The United States Department of Justice has announced criminal charges and sanctions against 9 Iranians involved in hacking universities, tech companies, and government organisations worldwide to steal scientific research resources and academic papers.
According to the FBI officials, the individuals are connected to the Mabna Institute, an Iran-based company created in 2013 whose members were allegedly hired by the Iranian government for gathering intelligence.
Though the content of the papers is not yet known, investigators believe it might have helped Iranian scientists to develop nuclear weapons.
In past four years, the state-sponsored hacking group has allegedly infiltrated more than 320 universities in 22 countries—144 of which were in the United States—and stolen over 30 terabytes of academic data and intellectual property.
The group used spear-phishing attacks to target more than 100,000 e-mail accounts and computer systems of the professors around the world, and successfully compromised 7,998 of those accounts till last December—3,768 of them at US universities.
“Their primary goal was to obtain usernames and passwords for the accounts of professors so they could gain unauthorized access and steal whatever kind of proprietary academic information they could get their hands on,” said the FBI agent who investigated the case.
According to the indictment unsealed today in a Manhattan federal court, Mabna Institute also shared stolen credentials with the Islamic Revolutionary Guard Corps (IRGC)—a branch of Iran’s Armed Forces responsible for gathering intelligence.
The group then exfiltrated the academic data and sold the content via Megapaper.ir and Gigapaper.ir, Iranian websites “where customers could access the online library systems of the hacked universities.”
Following are the names and roles of the nine Iranians who were charged by the U.S. federal court:
- Gholamreza Rafatnejad — one of the founding members of the Mabna Institute.
- Ehsan Mohammadi — another founding member of the Mabna Institute and responsible for organising hacking campaign along with Rafatnejad.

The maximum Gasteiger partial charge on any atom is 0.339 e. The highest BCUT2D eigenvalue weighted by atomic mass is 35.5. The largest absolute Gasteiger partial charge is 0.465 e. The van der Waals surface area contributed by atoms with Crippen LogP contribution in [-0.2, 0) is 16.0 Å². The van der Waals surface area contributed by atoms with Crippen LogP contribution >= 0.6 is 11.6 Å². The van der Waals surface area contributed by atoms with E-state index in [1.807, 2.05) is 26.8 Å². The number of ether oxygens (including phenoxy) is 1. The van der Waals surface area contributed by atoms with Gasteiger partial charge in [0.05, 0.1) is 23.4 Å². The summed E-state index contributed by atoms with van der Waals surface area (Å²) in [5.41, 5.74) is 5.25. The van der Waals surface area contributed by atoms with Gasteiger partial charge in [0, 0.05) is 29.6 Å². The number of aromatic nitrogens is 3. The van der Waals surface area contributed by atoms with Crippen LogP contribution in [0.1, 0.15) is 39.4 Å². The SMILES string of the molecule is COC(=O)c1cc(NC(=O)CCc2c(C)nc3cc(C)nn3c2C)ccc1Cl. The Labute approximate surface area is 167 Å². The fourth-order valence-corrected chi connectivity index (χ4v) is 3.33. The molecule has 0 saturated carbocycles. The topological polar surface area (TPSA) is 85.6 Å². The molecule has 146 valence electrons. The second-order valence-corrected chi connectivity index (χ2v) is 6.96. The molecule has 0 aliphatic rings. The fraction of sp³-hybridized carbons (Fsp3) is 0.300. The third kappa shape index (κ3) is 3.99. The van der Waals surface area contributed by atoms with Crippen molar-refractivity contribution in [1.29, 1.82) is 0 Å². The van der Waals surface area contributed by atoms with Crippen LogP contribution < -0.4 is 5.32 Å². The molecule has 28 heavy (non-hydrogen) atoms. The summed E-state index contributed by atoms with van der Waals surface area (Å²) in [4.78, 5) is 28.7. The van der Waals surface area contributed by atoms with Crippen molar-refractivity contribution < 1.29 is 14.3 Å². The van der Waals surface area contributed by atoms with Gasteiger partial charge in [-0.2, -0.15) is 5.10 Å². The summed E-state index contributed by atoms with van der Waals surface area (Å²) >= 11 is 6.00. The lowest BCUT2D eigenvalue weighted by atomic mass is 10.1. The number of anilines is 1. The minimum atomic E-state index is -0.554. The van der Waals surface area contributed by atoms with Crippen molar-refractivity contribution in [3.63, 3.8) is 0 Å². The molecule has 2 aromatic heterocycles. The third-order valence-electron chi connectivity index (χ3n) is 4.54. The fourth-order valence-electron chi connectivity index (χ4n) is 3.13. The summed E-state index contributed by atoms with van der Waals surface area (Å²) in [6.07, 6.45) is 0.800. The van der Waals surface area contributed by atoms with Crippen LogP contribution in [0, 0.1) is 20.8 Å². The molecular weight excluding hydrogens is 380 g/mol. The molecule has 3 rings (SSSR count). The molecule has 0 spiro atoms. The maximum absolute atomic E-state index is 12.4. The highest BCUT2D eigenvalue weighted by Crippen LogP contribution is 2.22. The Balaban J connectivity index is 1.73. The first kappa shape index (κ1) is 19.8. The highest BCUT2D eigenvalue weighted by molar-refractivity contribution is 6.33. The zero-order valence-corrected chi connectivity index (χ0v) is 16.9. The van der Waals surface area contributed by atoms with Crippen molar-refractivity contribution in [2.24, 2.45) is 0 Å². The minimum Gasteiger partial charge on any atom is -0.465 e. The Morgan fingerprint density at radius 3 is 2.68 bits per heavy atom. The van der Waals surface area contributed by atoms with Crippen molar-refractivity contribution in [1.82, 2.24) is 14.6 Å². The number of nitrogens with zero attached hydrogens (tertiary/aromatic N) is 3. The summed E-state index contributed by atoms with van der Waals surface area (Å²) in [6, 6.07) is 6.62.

- Seyed Ali Mirkarimi — a hacker and Mabna Institute contractor, who was engaged in crafting and sending malicious spear phishing emails to steal credentials belonging to university professors.
- Mostafa Sadeghi — another hacker working with the Mabna Institute, who allegedly compromised more than 1,000 university professors’ accounts and exchanged their credentials with Iranian partners.
- Sajjad Tahmasebi — a Mabna Institute contractor who was maintaining the list of stolen credentials and helped other hackers in reconnaissance process in order to prepare the list of targeted universities and professors to facilitate the spear phishing campaign.
- Abdollah Karima — a businessman who owned and operated a website to sell stolen academic materials online.
- Abuzar Gohari Moqadam — an Iranian professor who exchanged stolen credentials for compromised accounts with Mabna Institute founders.
- Roozbeh Sabahi — another contractor for the Mabna Institute.
- Mohammed Reza Sabahi — another Mabna Institute contractor, who assisted in making the lists of targeted university professors and academic databases.
“Although it is difficult to calculate a dollar loss amount, through the course of the conspiracy, U.S.-based universities spent approximately $3.4 billion to procure and access data that the Iranians accessed for free because of their criminal activity,” FBI said.
Targeted countries include Japan, China, Australia, Canada, Denmark, Finland, Germany, Ireland, Israel, Italy, Malaysia, the Netherlands, Norway, Poland, Singapore, South Korea, Spain, Sweden, Switzerland, Turkey, and the United Kingdom.
The US also imposes sanctions on “Game of Thrones” hacker
Besides these 9 Iranian hackers, the U.S. Department of Treasury has also charged a 10th Iranian hacker, named Behzad Mesri, in connection with cyber attacks against HBO and with leaking “Game of Thrones” episodes last summer.
According to the authorities, Mesri compromised multiple user accounts belonging to HBO in order to “repeatedly gain unauthorized access to the company’s computer servers and steal valuable stolen data including confidential and proprietary information, financial documents, and employee contact information.”
Mesri then attempted to extort HBO for $6 million to delete the stolen data.